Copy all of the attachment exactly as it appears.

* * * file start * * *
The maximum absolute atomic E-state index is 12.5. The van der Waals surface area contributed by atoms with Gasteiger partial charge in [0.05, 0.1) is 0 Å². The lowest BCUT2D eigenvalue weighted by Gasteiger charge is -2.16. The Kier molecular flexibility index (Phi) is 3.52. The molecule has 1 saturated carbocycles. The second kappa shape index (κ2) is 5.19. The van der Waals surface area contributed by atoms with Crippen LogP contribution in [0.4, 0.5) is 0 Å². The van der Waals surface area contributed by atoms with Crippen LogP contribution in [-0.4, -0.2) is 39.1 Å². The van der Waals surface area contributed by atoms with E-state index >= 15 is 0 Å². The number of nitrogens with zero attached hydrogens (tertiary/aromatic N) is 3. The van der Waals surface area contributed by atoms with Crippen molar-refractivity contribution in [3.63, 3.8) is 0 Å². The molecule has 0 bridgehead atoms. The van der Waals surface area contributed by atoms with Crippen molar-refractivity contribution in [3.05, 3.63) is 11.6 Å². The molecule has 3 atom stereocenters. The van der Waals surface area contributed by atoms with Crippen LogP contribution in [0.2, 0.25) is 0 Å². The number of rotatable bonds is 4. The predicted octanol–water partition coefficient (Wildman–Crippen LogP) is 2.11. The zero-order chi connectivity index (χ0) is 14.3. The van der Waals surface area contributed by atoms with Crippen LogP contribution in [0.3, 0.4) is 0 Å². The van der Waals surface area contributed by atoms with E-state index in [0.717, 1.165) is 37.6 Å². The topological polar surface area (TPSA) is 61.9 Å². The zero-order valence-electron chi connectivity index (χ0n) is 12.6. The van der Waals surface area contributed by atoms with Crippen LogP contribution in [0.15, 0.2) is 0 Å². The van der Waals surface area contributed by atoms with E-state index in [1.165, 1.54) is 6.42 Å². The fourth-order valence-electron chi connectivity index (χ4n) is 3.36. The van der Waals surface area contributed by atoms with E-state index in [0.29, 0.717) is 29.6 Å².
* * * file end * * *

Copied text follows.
The maximum absolute atomic E-state index is 12.5. The van der Waals surface area contributed by atoms with Gasteiger partial charge in [0.05, 0.1) is 0 Å². The lowest BCUT2D eigenvalue weighted by Gasteiger charge is -2.16. The Kier molecular flexibility index (Phi) is 3.52. The molecule has 1 saturated carbocycles. The second kappa shape index (κ2) is 5.19. The van der Waals surface area contributed by atoms with Crippen LogP contribution in [0.4, 0.5) is 0 Å². The van der Waals surface area contributed by atoms with Crippen LogP contribution in [-0.4, -0.2) is 39.1 Å². The van der Waals surface area contributed by atoms with E-state index >= 15 is 0 Å². The number of nitrogens with zero attached hydrogens (tertiary/aromatic N) is 3. The van der Waals surface area contributed by atoms with Crippen molar-refractivity contribution in [3.63, 3.8) is 0 Å². The molecule has 0 bridgehead atoms. The van der Waals surface area contributed by atoms with Crippen molar-refractivity contribution in [3.05, 3.63) is 11.6 Å². The molecule has 3 atom stereocenters. The van der Waals surface area contributed by atoms with Crippen LogP contribution in [0.2, 0.25) is 0 Å². The number of rotatable bonds is 4. The predicted octanol–water partition coefficient (Wildman–Crippen LogP) is 2.11. The zero-order chi connectivity index (χ0) is 14.3. The van der Waals surface area contributed by atoms with Crippen LogP contribution in [0.3, 0.4) is 0 Å². The van der Waals surface area contributed by atoms with E-state index in [0.717, 1.165) is 37.6 Å². The topological polar surface area (TPSA) is 61.9 Å². The zero-order valence-electron chi connectivity index (χ0n) is 12.6. The van der Waals surface area contributed by atoms with Crippen LogP contribution in [0.15, 0.2) is 0 Å². The van der Waals surface area contributed by atoms with E-state index in [1.165, 1.54) is 6.42 Å². The fourth-order valence-electron chi connectivity index (χ4n) is 3.36. The van der Waals surface area contributed by atoms with E-state index in [0.29, 0.717) is 29.6 Å².